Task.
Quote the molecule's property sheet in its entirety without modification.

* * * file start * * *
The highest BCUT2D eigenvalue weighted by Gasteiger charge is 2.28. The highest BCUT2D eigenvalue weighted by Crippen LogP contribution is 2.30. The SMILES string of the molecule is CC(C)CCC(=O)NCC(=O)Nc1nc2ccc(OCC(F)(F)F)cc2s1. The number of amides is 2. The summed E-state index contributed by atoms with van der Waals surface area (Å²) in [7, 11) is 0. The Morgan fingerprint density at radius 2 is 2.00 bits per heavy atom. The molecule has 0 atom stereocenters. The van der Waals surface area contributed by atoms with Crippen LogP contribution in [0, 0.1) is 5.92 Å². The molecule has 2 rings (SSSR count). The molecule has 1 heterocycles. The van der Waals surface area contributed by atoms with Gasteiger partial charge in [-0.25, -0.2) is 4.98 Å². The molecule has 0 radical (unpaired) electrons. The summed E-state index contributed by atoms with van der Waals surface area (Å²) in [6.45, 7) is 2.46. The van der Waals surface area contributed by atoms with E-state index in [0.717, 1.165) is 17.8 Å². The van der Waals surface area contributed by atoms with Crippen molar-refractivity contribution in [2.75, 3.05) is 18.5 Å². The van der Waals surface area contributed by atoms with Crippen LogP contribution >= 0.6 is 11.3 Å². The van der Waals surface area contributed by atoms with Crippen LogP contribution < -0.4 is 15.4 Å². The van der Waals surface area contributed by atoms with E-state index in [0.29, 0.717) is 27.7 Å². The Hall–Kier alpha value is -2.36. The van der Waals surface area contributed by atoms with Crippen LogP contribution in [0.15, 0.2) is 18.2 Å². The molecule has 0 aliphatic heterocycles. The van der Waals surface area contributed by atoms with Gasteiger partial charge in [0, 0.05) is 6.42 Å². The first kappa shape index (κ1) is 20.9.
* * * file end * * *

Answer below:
The highest BCUT2D eigenvalue weighted by Gasteiger charge is 2.28. The highest BCUT2D eigenvalue weighted by Crippen LogP contribution is 2.30. The SMILES string of the molecule is CC(C)CCC(=O)NCC(=O)Nc1nc2ccc(OCC(F)(F)F)cc2s1. The number of amides is 2. The summed E-state index contributed by atoms with van der Waals surface area (Å²) in [7, 11) is 0. The Morgan fingerprint density at radius 2 is 2.00 bits per heavy atom. The molecule has 0 atom stereocenters. The van der Waals surface area contributed by atoms with Crippen LogP contribution in [0, 0.1) is 5.92 Å². The molecule has 2 rings (SSSR count). The molecule has 1 heterocycles. The van der Waals surface area contributed by atoms with Gasteiger partial charge in [-0.25, -0.2) is 4.98 Å². The molecule has 0 radical (unpaired) electrons. The summed E-state index contributed by atoms with van der Waals surface area (Å²) in [6.45, 7) is 2.46. The van der Waals surface area contributed by atoms with E-state index in [0.717, 1.165) is 17.8 Å². The van der Waals surface area contributed by atoms with Crippen molar-refractivity contribution in [2.75, 3.05) is 18.5 Å². The van der Waals surface area contributed by atoms with Crippen LogP contribution >= 0.6 is 11.3 Å². The van der Waals surface area contributed by atoms with Crippen LogP contribution < -0.4 is 15.4 Å². The van der Waals surface area contributed by atoms with E-state index in [0.29, 0.717) is 27.7 Å². The Hall–Kier alpha value is -2.36. The van der Waals surface area contributed by atoms with Crippen LogP contribution in [0.15, 0.2) is 18.2 Å². The molecule has 0 aliphatic heterocycles. The van der Waals surface area contributed by atoms with Gasteiger partial charge in [0, 0.05) is 6.42 Å². The first kappa shape index (κ1) is 20.9.